Respondent has not been granted a license to use the disputed domain name. Further, the fame attained by Complainant’s STATE FARM mark leads the Panel to hold that it would be difficult to imagine anyone, other than Complainant, commonly known as <statefarmloan.com>. Therefore, Respondent has failed to satisfy Policy ¶ 4(c)(ii). See Nike, Inc. v. B. B. de Boer, D2000-1397 (WIPO Dec. 21, 2000) (finding that no person besides Complainant could claim a right or a legitimate interest with respect to the domain name <nike-shoes.com>); see also Victoria’s Secret v. Asdak, FA 96542 (Nat. Arb. Forum Feb. 28, 2001) (finding sufficient proof that Respondent was not commonly known by a domain name confusingly similar to Complainant’s VICTORIA’S SECRET mark because of Complainant’s well-established use of the mark).
The Panel finds that Policy ¶ 4(a)(ii) has been satisfied.
Registration and Use in Bad Faith
As the result of over seventy years of use, and substantial financial investment in marketing and promoting its mark, Complainant’s STATE FARM mark has become a famous mark in the United States. Based on this fame, the Panel may infer that Respondent had constructive knowledge of the STATE FARM mark when it registered <statefarmloan.com>. Therefore, Respondent has registered the disputed domain name in bad faith. See Exxon Mobil Corp. v. Fisher, D2000-1412 (WIPO Dec. 18. 2000) (finding that Respondent had actual and constructive knowledge of Complainant’s EXXON mark given the world-wide prominence of the mark and thus Respondent registered the domain name in bad faith); see also Victoria's Secret v. Hardin, FA 96694 (Nat Arb. Forum Mar. 31, 2001) (finding that, in light of the notoriety of Complainants' famous marks, Respondent had actual or constructive knowledge of the BODY BY VICTORIA marks at the time she registered the disputed domain name and such knowledge constituted bad faith).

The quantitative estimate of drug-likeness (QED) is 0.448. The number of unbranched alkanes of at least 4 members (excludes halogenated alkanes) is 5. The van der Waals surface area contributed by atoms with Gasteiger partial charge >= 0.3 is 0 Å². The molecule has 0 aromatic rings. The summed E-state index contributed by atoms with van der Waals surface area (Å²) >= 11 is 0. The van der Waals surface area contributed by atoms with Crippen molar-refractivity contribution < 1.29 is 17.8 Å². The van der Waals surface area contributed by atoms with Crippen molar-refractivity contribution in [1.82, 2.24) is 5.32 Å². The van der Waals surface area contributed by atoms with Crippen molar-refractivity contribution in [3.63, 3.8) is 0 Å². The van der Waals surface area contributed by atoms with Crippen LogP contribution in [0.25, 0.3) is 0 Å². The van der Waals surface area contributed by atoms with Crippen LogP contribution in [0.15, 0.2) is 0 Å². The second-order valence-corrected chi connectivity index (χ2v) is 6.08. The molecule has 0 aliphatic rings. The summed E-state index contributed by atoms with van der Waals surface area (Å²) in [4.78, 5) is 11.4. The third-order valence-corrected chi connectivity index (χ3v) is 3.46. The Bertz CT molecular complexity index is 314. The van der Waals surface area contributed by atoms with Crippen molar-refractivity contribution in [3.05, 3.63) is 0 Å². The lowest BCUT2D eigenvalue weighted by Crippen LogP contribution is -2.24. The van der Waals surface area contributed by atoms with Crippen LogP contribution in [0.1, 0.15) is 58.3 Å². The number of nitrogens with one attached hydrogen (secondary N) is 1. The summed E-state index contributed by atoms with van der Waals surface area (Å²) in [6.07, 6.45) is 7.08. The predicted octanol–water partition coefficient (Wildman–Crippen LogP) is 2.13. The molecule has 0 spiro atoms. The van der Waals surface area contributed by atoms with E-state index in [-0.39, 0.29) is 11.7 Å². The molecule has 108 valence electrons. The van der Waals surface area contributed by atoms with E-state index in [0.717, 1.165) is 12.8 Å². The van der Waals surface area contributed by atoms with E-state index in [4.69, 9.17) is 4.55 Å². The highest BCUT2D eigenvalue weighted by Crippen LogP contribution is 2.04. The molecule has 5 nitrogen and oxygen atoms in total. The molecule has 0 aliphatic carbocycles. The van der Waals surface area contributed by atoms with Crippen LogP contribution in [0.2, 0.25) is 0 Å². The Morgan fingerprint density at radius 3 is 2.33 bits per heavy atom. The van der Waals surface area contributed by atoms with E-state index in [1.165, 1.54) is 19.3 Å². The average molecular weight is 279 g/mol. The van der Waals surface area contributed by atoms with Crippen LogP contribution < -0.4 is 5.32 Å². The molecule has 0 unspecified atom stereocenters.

According to Complainant, Respondent has not made a use out of <statefarmloan.com> and has failed to respond to numerous cease and desist requests by Complainant. Absent any evidence to the contrary, the Panel finds that such passive use is evidence that Respondent has registered and used the disputed domain name in bad faith. See DCI S.A. v. Link Commercial Corp., D2000-1232 (WIPO Dec. 7, 2000) (concluding that Respondent’s passive holding of the domain name satisfies the requirement of ¶ 4(a)(iii) of the Policy); see also Caravan Club v. Mrgsale, FA 95314 (Nat. Arb. Forum Aug. 30, 2000) (finding that Respondent made no use of the domain name or website that connects with the domain name, and that passive holding of a domain name permits an inference of registration and use in bad faith).
The Panel finds that Policy ¶ 4(a)(iii) has been satisfied.
Having established all three elements required under the ICANN Policy, the Panel concludes that the requested relief be hereby granted.
Accordingly, it is Ordered that the domain name <statefarmloan.com> be transferred from Respondent to Complainant.
Judge Harold Kalina (Ret.)
Dated: April 5, 2002